Q&A with Privacy Expert Nerushka Bowan

For this interview series, we spoke with privacy experts who looked beyond the obvious, expected, and attention-grabbing privacy issues, to the mundane issues that average people facebut may not recognize. South African privacy expert Nerushka Bowan shows us that privacy is truly an everyday issue, from haphazard use of common social applications; to hard copies of documents left unsecured on desks; to selfies inadvertently showing important documents. Read on for an eye-opening interview about common privacy matters.

What is your role and how is it related to privacy law?

I am a technology and privacy lawyer. I focus on training on the new South African data protection legislation, the Protection of Personal Information Act, 2013 (POPIA), which finally becomes fully enforceable on July 1, 2021. I also help clients navigate complex privacy law questions arising from the Act, as well as providing comparisons with other global data protection legislation, such as the GDPR.

What prompted your interest in privacy law?

Privacy law was a fairly new area of specialization and it was exciting to be one of the first in South Africa to venture down this path. I was lucky to work in a global law firm, Norton Rose Fulbright, and spent some time during 2014 learning from global data protection specialists in the UK and Australia. Privacy law, just like tech law, is ever-changing and you must continuously upskill yourself on the latest developments. Nothing is ever straightforward—and the challenge of this area of specialization definitely prompted my interest.

What are some red flags in privacy policies of consumer apps?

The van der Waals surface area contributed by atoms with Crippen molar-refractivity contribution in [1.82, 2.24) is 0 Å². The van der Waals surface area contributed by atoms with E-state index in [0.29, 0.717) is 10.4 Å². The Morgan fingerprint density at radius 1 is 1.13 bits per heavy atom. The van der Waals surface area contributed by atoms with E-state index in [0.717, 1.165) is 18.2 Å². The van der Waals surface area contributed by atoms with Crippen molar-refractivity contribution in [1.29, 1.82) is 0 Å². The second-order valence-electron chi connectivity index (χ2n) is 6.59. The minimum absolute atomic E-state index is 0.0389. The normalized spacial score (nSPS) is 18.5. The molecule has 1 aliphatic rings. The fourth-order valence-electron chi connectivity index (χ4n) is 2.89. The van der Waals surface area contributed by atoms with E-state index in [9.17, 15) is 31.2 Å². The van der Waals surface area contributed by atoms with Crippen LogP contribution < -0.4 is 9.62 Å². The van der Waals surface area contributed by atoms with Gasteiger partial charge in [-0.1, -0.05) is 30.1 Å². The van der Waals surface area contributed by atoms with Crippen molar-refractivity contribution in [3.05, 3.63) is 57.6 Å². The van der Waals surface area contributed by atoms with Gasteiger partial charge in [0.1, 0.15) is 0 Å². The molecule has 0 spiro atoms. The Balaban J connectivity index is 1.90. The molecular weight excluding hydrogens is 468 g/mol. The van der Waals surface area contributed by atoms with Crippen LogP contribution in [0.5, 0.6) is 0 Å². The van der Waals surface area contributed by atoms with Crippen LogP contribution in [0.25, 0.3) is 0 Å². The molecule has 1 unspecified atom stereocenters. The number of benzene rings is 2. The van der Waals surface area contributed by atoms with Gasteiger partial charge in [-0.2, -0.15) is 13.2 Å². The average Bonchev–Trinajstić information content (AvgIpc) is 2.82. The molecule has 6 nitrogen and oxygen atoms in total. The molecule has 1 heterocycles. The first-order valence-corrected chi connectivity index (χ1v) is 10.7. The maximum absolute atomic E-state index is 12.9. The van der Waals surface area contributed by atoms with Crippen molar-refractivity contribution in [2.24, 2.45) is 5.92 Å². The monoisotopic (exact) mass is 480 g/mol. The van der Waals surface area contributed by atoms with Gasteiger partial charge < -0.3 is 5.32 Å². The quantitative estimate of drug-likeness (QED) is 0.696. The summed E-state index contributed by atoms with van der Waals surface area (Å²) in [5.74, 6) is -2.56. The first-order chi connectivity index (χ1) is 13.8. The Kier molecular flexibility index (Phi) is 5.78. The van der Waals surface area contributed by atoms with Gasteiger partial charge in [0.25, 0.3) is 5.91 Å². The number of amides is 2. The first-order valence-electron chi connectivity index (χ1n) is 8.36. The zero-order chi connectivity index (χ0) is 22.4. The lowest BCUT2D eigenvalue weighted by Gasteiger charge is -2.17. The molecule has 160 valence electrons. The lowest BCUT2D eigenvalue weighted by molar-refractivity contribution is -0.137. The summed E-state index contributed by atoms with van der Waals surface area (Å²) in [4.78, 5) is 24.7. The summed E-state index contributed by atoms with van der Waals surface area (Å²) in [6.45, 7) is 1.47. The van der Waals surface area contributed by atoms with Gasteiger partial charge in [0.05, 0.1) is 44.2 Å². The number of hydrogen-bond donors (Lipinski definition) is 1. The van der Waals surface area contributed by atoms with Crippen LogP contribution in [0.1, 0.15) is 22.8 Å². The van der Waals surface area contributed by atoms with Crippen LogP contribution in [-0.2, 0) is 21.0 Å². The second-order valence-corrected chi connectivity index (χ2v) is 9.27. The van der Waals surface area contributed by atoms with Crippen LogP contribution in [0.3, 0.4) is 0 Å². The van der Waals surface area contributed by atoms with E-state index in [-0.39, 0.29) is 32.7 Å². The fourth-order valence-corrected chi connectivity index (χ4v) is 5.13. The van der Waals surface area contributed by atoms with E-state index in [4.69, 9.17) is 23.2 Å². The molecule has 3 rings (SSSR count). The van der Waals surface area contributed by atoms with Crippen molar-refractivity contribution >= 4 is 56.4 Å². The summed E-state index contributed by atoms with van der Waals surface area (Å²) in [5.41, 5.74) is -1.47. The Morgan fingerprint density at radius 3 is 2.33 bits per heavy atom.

Everyone knows that we all download applications without ever reading the detailed T&Cs that come with it (if you do—you are one of the few!). However, transparency is a key requirement of most comprehensive data protection laws. Most of the information that the app provider is required to share with you is buried deep in these terms. The app providers feel like they have complied with their transparency and notification obligations, as all of this information is accessible to the user (if they have the time and interest to take a deep dive into the terms). In practice, however, it can be argued that the end user has no idea what they are agreeing to when they tick the box. Can this box-ticking exercise amount to notifying the end user of various pieces of information, or does it amount to specific, informed consent by the user?

With the rise of plain language and legal design, we are starting to see some innovative privacy policy designs that do actually inform the end user in a quick and easy to understand manner. In addition, Apple’s latest changes to the App Store empowers users by prompting apps to request consent for use of data in certain instances, for example, for purposes of targeting ads, as well as highlighting what the app will be doing with your data once downloaded (a privacy nutrition label). This has resulted in Facebook firing back at Apple stating that Apple is preventing small business owners from getting access to affordable, targeted advertising by requiring users to opt-in to this feature (therefore implying that if users have the choice, they would choose against their data being used for targeted ads).